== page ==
ZRP is NOT "another routing scheme". It takes different schemes and applies it to a much larger network.




If nodes move faster than bordercasting gets to the end and back you can only do flooding.

ZRP assumes the existence of a NDP (Neighbor Discovery Protocol). It defines a RAP (route accumulation protocol). Routes get bordercasted which build up source routes, to be returned to the querying nodes. These source routes are considerably smaller than in classic source routing, since the nodes are separated by zone radius (e.g., 10 addresses not 50, for 50 hops and zone radius = 5).

Very important:

Flood termination must be carefully optimized. There are a number of flood termination techniques that have been investigated.

Bordercasting with multicast(?) trees are used to optimize. Do NOT bordercast back into zones. 3 Flood termination techniques were eluded to but not elaborated on due to lack of time.


***This proof was requested and will be included by Zygmunt Haas in the minutes.

The choice of the zone radius depends on how fast the network reconfigures itself and how often route requests are generated. In a highly mobile system, use small radius (e.g., radius=1 (flooding)). In a very stable network, assign very large zone radius. The middle ground calls for a setting the radius to an intermediate value. Optimizing the zone radius results in decrease in the amount of control traffic.

Simulation did not include multicast effect. This would further decrease the
control traffic overhead. The simulation used unicast. In general, it is not
clear whether multicasting could be used in highly reconfigurable networks.

IV. DSR - Dave Johnson

Please refer to the minutes of the 39'th IETF for details of the DSR presentation.

V. Modeling considerations for Ad Hoc Routing Protocols - Jay Strater: Mitre

The simulator used was OpNet with homebrew additions, and netlab.

Some channel access and routing protocols have been simulated.


Classes of traffic:

Network addressing:

Raleigh normal statistics are used. Node distributions, propagation losses and topology are drawn from 'terrain maps'. You can simplify this process by using node connectivity from statistics and propagation analysis.

How many nodes are up or down? Radio mobility was discussed -

- Noise and background interference is hard to simulate.
- Physical layer overhead - important to consider.
- Assume perfect acks.

Link layer:

Evaluation framework: (factors evaluated for 300 and 1000 nodes, under 300 (platoon sized) are considered too small for the high-grade communication equipment.)

Notes on messages and transport in mobile nets:

By the end of the year, the project at MITRE will let folks have access to
their model. They will apply their techniques to Garcia and Perkins
algorithms. They will start work on layouts for terrains, using averages
and histograms for their simulators.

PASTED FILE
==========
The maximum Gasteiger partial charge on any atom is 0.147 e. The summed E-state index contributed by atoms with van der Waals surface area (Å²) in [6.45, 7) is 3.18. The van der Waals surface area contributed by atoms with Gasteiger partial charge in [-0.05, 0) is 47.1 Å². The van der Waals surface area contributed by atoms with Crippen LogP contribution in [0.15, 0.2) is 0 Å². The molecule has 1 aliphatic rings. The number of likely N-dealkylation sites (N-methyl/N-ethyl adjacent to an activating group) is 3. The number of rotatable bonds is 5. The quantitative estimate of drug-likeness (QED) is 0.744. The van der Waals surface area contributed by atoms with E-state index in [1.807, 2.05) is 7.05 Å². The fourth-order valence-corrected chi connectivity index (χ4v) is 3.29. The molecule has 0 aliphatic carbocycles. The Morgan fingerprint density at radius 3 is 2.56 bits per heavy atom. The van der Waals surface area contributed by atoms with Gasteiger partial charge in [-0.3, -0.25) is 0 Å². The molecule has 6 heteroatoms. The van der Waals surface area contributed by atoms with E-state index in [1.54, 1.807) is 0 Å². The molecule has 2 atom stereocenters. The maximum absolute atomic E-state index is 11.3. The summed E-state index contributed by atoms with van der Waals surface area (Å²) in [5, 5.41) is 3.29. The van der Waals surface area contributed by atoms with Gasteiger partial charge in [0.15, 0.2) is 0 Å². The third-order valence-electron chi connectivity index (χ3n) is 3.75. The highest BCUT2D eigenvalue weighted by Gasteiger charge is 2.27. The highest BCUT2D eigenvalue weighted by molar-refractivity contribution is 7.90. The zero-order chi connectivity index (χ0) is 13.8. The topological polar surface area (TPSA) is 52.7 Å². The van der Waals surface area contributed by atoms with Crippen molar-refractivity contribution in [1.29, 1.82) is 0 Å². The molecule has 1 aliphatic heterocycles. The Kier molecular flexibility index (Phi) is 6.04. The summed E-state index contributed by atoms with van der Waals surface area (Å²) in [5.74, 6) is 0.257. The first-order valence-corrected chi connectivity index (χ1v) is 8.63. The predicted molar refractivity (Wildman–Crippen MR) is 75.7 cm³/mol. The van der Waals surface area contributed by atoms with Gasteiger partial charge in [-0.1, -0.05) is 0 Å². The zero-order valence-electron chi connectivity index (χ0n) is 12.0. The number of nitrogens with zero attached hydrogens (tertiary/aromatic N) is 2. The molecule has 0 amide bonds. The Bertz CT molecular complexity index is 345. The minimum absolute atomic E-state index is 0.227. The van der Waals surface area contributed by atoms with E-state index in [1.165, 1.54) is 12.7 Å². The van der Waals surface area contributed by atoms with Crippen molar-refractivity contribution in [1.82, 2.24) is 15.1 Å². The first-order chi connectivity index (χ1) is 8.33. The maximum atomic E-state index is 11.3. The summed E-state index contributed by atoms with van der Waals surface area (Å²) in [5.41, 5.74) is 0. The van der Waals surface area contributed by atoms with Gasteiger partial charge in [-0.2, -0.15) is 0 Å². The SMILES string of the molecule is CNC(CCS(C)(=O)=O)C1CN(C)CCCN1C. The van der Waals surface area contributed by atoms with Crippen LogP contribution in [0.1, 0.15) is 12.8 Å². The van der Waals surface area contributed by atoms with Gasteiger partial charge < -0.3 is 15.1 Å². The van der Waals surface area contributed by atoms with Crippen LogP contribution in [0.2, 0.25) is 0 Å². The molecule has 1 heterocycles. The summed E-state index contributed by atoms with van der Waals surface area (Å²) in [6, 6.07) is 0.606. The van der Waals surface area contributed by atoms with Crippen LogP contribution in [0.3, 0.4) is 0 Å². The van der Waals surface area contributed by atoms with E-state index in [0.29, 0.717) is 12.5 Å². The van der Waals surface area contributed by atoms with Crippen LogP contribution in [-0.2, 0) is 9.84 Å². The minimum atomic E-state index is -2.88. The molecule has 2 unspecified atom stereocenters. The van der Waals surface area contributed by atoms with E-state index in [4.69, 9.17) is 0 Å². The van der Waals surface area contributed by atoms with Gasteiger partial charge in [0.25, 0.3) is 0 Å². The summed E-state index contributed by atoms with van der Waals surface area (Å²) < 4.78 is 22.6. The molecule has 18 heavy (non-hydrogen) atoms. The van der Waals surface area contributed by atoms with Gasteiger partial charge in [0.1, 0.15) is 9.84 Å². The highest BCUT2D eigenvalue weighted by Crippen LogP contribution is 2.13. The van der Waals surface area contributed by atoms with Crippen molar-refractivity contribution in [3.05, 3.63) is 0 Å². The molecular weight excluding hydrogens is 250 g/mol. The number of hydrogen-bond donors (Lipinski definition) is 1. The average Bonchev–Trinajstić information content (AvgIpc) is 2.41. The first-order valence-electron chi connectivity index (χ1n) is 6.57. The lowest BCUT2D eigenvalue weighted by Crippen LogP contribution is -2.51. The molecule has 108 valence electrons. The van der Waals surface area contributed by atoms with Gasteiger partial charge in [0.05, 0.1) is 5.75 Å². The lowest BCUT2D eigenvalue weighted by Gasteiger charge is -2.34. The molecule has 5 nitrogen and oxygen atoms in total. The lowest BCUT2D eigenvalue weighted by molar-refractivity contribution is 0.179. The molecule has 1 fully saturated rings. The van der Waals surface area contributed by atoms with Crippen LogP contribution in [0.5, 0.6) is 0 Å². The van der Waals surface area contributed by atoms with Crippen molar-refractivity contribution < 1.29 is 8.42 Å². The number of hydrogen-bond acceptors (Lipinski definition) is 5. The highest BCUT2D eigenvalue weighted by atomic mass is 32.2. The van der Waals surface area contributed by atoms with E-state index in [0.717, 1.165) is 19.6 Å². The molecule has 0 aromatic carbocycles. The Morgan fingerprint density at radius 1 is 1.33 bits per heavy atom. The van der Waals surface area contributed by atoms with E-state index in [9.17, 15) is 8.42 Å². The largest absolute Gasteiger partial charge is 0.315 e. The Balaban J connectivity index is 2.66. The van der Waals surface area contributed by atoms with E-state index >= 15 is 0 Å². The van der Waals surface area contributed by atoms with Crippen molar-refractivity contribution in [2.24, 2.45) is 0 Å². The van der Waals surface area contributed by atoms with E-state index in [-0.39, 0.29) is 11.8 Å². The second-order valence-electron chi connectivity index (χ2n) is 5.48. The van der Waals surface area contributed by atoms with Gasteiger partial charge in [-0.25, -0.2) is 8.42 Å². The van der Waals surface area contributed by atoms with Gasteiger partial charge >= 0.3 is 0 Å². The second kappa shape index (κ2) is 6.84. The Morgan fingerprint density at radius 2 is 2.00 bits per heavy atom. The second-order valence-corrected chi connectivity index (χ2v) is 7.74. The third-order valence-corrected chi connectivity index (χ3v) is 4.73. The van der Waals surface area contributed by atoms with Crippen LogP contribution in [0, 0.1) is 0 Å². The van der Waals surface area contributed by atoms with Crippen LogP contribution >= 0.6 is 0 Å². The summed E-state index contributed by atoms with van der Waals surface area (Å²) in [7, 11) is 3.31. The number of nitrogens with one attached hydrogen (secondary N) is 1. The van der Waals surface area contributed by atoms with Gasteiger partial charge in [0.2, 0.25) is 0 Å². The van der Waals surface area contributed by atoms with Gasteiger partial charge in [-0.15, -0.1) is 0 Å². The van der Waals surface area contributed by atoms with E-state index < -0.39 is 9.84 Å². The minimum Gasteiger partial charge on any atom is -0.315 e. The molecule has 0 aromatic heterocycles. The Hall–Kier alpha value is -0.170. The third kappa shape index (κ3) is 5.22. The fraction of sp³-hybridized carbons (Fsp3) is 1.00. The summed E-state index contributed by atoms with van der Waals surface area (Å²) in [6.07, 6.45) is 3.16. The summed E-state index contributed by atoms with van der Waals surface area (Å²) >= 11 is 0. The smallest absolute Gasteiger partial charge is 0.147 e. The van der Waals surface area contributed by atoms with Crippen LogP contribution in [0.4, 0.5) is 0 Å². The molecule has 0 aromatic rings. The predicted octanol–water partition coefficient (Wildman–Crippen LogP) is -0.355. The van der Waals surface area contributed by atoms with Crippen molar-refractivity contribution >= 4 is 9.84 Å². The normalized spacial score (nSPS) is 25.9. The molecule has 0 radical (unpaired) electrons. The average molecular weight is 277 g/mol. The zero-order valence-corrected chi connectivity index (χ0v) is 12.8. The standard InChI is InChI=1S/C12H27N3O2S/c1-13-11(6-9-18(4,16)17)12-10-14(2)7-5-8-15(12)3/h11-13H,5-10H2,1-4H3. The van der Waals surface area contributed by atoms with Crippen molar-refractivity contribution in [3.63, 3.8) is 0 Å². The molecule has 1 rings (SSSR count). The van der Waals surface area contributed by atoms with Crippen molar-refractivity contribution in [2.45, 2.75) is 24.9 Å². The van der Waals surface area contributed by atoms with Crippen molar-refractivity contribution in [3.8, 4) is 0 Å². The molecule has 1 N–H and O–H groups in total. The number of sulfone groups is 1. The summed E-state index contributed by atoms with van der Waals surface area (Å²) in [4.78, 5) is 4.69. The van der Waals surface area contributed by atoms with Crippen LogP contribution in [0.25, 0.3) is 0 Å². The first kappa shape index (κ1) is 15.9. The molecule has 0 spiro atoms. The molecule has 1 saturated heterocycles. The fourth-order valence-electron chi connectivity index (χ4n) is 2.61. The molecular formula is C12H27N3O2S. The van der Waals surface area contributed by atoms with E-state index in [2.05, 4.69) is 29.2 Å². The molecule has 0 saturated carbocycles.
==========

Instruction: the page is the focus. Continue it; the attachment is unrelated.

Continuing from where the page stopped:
Mix of voice, data with various distributions of range will also be included.

VI. Administrative Issues, Wrap up - Joe Macker

We should wrap up work in the next couple of months on the Issues and Terminology documents.

Items with "!!!" were not adopted as official action items of the WG but they were very clearly points which the WG should address.

Group Comments:

!!! We need to decide whether to allow broadcast in MANET protocols. !!!

Also we need to decide on the role of other issues, e.g., QoS and Unidirectional routes angry and.

A noble goal in itself is a common simulation environment for mobile networking software.

On the broadcast issue: We can't ignore this one. Some protocols are not friendly to [the absence of] it. Applicability statements will have to be written noting whether it is required or whether approaches can use it.

With some media, you cannot eavesdrop on communications.

Should we allow or consider heterogeneous link layers? It was pointed out that this is a major goal of routing at the IP layer and should be preserved unless strong arguments are give to the contrary. Design for what is realistic: We don't know where the technology is going in two years.

!!! We need to decide what the design space is for link layer interfaces. !!!

It was pointed out that discussion emphasis has so focused largely on potential radio routing technologies. What about IR? There are "non-radio" wireless technologies. This brought up the point again regarding whether the group should write about "channel access" and "specific link layers" in drafts? It was cautioned that this can lead into a "can of worms" but there was consensus that this warrants more exploration.

!!! We need to decide which security aspects are in or out. !!!

Should the WG consider denial of service attacks? This is very hard for a routing protocol running over wireless environments. It was suggested that a more detailed security context for manet approaches be developed - with work items which can be solved.

With low power and short range, you need to use link layer information (which is specialized). Or do we create a 'family' of protocols which can rely on certain link layer facilities? Or do we work for a general protocol which doesn't use link layer information (which would be more expensive).

Other issues:


Johnson Presentation
Modeling Considerations for Evaluating Ad Hoc Routing Protocols
NS2 (and possible directions for mobile routing simulation)
The Temporally-Ordered Routing Algorithm (TORA)